For its part, Coachella -- which has been pulling in crowds of up to 140,000 in recent years -- began offering a layaway plan to pay for three-day tickets (which cost $269) and onsite camping tickets this year; Stagecoach, Coachella’s country music counterpart, which will be held at the Empire Polo Field later this month, offers the same deal.
“We want to give people six to nine months to make payments,” said Coachella founder Paul Tollett. “If we can make it easier on this concert crowd, we’ll take steps to make that happen.”
Producers for the Voodoo Experience Music Festival in New Orleans dropped all ticketing and handling fees.
And Pasquale Rotella, chief executive of Insomniac, the firm behind the Electric Daisy Carnival, an electronica festival in Los Angeles that drew 65,000 people last year, said the event plans to increase the number of performers and slash ticket prices from $130 to $99 for a two-day pass this year.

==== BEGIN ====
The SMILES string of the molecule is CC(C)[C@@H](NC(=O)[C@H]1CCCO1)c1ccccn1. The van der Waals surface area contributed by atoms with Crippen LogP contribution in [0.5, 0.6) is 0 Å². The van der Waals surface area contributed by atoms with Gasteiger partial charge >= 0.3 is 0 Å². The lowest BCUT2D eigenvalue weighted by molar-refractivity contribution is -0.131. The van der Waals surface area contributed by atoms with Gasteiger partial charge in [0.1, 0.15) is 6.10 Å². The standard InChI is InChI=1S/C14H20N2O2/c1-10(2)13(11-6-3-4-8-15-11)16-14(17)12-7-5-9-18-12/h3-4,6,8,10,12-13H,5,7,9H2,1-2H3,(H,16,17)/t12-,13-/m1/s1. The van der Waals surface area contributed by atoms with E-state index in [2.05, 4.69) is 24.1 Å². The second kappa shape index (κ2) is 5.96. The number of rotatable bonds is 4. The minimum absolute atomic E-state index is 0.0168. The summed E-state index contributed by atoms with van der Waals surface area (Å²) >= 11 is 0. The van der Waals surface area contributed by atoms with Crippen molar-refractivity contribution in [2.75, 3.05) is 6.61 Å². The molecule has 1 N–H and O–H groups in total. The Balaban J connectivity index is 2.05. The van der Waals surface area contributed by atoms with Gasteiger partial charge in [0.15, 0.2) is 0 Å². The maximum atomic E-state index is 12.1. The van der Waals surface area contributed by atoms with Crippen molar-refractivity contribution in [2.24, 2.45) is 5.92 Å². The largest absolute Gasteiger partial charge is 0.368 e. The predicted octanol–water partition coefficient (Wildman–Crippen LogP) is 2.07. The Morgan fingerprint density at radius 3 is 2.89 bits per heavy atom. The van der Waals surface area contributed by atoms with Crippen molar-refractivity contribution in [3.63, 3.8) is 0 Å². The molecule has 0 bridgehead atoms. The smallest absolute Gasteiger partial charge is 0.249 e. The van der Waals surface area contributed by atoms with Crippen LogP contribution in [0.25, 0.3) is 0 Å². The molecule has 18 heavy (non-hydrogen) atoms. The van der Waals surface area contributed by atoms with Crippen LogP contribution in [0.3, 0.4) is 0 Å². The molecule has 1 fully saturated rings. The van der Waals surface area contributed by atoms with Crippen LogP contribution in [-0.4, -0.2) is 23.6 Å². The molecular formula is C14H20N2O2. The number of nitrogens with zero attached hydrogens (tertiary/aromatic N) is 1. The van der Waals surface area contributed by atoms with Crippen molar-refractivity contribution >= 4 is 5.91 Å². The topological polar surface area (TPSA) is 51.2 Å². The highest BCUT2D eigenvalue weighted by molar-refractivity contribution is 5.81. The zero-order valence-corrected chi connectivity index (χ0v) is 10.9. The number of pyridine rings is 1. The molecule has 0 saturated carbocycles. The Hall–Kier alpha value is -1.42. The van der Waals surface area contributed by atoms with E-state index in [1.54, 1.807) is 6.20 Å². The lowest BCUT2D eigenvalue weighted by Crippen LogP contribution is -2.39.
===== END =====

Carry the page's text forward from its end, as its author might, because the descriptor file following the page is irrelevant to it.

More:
“People are feeling tapped,” Rotella said. “But we are going a lot bigger, spending a lot more money while still keeping the price down. We are trying to help people by being conscious of our ticket prices.”
In recent years, outdoor music festivals have proliferated across North America, many attempting to replicate the financial success and cultural sweep of Coachella.
“Large footprint” multi-genre music festivals such as the Bonnaroo Music & Arts Festival in Tennessee, Michigan’s Rothbury Festival, Lollapalooza in Chicago and New Jersey’s All Points West Music & Arts Festival have become a rite of summer.
They offer all-star rosters of rock, electronica, country or jazz acts -- sometimes all of the above -- performing on multiple stages over the course of a day or long weekend, often in far-flung “destination” locales.
But Chang Weisberg, owner of Guerilla Union, said the event and marketing firm behind the successful touring hip-hop festival Rock the Bells, the market simply isn’t big enough to support so many events.
“There are so many festivals in the multi-genre format, there’s a lot of fatigue in the market,” Weisberg said. “Langerado -- that’s scary to see a major festival can fail due to lack of ticket sales. But the competition is so stiff. . . . They are all chasing the same acts.”